One of the many benefits to staying in a condo filled with fellow critics is getting up each morning (and making sure one another get up) and fighting over who gets to be “friends” with who as people match up their screening schedules for the day. Our motley crew headed out early yesterday morning armed with mini pumpkin muffins (thanks, Kate!) and hopes that we got enough sleep the night before to make it through the day.

Thanks to the snow Park City was hit with Saturday, the shuttle system has been less than speedy, making jumping from venue to venue a bit of a headache. There are a few venues that are walking distance from one another, but as I learned today (with fellow colleague Rudie Obias) walking may have been the faster option, but it certainly wasn’t the drier one. (Snow is wet! I’m from California!) Either way, I made it to all my screenings and yes, my socks were soaked for most of the day, but luckily our condo has a washer and dryer in house (like I said – it’s the bloggerati condo of dreams) so it was worth it. Well…kind of.

The movies! Yesterday morning I started out with That’s What She Said and eek, only two days in and this may have taken the cake for worst movie I’ll see during the festival. As my review said, the three characters were simply unlikable by the end of the film and while they all forgave each other, it was hard for me to since the majority of the film had been about pointing out (or highlighting) their flaws (which really did not need to be pointed out or highlighted.) Luckily I followed that up with Something From Nothing: The Art of Rap, a documentary from Ice-T about how the intricate flows that drive hip-hop are conceived and written (and one that was worth walking through the snow for.) I really enjoyed the film  and even though it ran a bit too long for my taste, it was definitely an interesting look into the creation of this genre of music.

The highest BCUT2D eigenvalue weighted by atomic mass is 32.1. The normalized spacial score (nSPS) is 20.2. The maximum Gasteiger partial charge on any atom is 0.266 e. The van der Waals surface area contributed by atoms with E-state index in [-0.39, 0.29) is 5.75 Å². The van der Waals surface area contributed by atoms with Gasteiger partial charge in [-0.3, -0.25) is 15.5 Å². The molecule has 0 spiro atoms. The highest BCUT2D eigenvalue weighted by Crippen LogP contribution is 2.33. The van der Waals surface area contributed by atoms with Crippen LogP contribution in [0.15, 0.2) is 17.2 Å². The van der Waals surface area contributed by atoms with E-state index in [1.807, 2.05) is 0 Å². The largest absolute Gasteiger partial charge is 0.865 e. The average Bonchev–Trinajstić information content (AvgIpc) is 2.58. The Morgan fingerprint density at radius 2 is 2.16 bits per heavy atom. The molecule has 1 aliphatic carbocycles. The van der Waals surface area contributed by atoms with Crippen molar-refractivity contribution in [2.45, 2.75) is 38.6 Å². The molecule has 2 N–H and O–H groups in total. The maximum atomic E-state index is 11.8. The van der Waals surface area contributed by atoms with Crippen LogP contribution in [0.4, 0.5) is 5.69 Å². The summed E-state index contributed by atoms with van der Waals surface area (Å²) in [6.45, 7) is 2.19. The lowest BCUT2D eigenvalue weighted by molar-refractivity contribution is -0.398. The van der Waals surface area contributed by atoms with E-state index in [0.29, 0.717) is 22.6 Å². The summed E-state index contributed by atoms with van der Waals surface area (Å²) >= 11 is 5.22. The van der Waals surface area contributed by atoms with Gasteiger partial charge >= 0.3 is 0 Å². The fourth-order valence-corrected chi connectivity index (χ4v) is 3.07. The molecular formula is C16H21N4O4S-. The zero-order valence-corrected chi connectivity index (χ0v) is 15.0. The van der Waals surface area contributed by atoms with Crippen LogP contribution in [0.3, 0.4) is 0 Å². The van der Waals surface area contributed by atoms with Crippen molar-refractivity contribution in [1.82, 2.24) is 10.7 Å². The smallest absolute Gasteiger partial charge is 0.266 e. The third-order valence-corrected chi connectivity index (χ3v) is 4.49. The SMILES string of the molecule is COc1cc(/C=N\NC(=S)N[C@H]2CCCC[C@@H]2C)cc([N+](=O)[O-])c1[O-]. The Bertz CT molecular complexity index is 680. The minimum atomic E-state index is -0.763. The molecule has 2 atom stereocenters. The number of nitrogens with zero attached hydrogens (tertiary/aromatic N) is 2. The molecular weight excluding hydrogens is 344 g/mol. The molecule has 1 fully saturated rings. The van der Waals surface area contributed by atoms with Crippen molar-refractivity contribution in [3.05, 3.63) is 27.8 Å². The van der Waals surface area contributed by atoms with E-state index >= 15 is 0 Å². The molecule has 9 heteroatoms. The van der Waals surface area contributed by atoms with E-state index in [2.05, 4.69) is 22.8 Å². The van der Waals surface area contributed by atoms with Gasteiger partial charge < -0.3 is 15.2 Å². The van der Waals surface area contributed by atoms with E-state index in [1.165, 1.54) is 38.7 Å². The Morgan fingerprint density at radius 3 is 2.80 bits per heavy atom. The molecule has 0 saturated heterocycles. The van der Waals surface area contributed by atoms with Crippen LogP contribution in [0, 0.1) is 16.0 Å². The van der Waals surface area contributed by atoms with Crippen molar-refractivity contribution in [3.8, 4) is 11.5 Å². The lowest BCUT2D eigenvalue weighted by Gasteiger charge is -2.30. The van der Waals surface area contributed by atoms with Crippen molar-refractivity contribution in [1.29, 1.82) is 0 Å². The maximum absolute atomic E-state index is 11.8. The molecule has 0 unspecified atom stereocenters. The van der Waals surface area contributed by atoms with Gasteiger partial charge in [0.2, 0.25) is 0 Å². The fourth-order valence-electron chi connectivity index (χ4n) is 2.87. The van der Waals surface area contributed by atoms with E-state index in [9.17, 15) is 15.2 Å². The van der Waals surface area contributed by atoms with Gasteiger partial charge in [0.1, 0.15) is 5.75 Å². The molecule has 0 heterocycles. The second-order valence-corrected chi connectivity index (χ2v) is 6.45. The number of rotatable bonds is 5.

My last screening was Lay The Favorite and, although the early reviews that came in after Saturday’s screening (and the in-person ones that came into my condo from fellow condo-mates The Film Stage’s Jordan Raup and MSN Movies’ and Film.com’s William Goss) were less than favorable, I did not hate it. Rebecca Hall’s baby voice throughout set me off starting with her opening voice over, but the hilarious scenery chewing performances from Vince Vaughn and Catherine Zeta Jones kept me entertained. And after That’s What She Said, I’m pretty sure no other movie I see will leave me with such a bad taste in my mouth. (At least here’s hoping!)

Kate Erbland and I braved Main Street earlier last night to go to the Finding North after party to see a live performance by The Civil Wars, who scored the film. The lovely Alyssa Grinder and Alice Zou from DDA Public Relations greeted us at the door and it was great to put faces with names after having exchanged emails back and forth over the last few weeks. It was the perfect end to the day with some mellow music and strong vodka tonics. The performance had a good-sized crowd (not too big, not too small) that was definitely into the show (read: lots of dancing) and even at 5’3” I was able to see the stage (always a victory.) Even though their songs were not written “for this altitude” their performance was definitely a highlight of the fest for me so far. We also scored a man on the street interview on our way out with a Sundance staple that I am very excited about and will be posting here to FSR in the next few days.

As I wrapped up the day, a discussion broke out comparing The Artist to Swim Fan (“You love me, I know it!”), Kate was fighting with the washer, and Eric Snider was entertaining me with a song he has started writing titled, “The Girl With The Dragon Tattoo” – because that name sounds like, “an old-timey, Groucho Marx tune.” He only has that one line so far, but it’s already amazing. The musical performances continued with GeekTyrant and Not Just New Movies Podcast host Ben Pearson’s (aka S.P.O’NAJ) latest rap song, “TBG.” I’ll leave it to you, dear readers, to decipher what that title stands for, but I can tell you as someone who watched a documentary on rap earlier today, it is pretty impressive.

Today: Smashed, Red Hook Summer, and Teddy Bear.

Snuggle up with the rest of our Sundance 2012 coverage


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